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Understanding of the principles of Human Rights, Democracy and the Rule of Law; Understanding and managing conflict (Theory & Practice); Inclusion of Behavioural Techniques; Cultivating the Skills of Discernment; Seeking to promote Unity in Diversity; Building on Honest ConversationsϮϳ to attain a good level of trust; Working towards the principle: “What is right, not who is right»; Keeping reflective Wisdom in mind: “We need to develop reflective wisdom: to care about things that will sustain us and give us good experiences” – Valerie TiberiusϮϴ͘ Preparation Who takes the lead? By their very nature dialogues are started by people who are looking for ways to respond to unfulfilled needs. They do well to form themselves into a Steering Group, 27 http://www.hopeinthecities.org/trustbuilding 28 http://philpapers.org/rec/TIBTRL

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which should include at least one facilitator from the outset. The composition of the Steering Group should eventually mirror the spectrum of stakeholders. Who decides? At the outset, the initiators will have to be those responsible. As the process starts, the role of the facilitator(s) will be to ensure “shared ownership” by the dialogue participants. Taking care that the process ownership is shared means obtaining optimal energy at the time of putting the dialogue outcomes into practice. Who pays? The costs of conducting dialogues can vary greatly, depending on their scope, both in geographical and thematic terms. The overall purpose of dialogues is to promote and put into practice a culture of participation, therefore their economics should also reflect a measure of participation; when it involves disadvantaged groups, they may consider a symbolic kind of participation. A system of cost sharing among the participants could be considered, too. For larger dialogue projects the origin of the donations should be known. The identity of donors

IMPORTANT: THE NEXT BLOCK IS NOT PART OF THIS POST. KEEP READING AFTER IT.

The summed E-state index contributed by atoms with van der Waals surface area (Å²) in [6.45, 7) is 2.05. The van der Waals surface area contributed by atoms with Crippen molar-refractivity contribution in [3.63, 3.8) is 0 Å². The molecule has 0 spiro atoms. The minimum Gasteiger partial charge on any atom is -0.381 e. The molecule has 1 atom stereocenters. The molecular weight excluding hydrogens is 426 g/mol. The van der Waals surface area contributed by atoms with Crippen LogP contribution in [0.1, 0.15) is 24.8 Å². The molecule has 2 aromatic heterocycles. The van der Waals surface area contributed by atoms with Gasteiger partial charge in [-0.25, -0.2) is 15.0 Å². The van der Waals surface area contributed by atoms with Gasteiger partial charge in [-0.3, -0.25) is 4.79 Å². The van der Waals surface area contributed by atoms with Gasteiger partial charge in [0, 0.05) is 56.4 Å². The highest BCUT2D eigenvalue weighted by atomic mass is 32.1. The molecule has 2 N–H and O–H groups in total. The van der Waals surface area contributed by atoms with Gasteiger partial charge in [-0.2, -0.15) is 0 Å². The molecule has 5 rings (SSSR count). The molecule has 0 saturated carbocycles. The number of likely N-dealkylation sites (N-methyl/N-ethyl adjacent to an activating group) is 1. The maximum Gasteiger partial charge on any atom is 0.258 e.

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can be beneficial if the donors’ policies are in line with the aforementioned guiding principles. The Council of Europe for instance would be the ideal partner to provide funding and to partner in conducting dialogue programmes, because thereby its basic values would be transmitted. Process-oriented management In preparing for an intercultural dialogue, each element will require its own process, including workshop materials, hand-outs, and schemes of work. Participate: Know yourself; make space for the other. Dialogue stakeholders need to develop a sense of having a shared destiny. The participants are the “team” that will bring improvements to the quality of life to society. Forming, Storming, Norming and Performing are four stages of the team-development model by Bruce TuckmanϮϵ. Each stage has a process to be worked through. 29 http://www.businessballs.com/tuckmanformingstormingnormingperforming.htm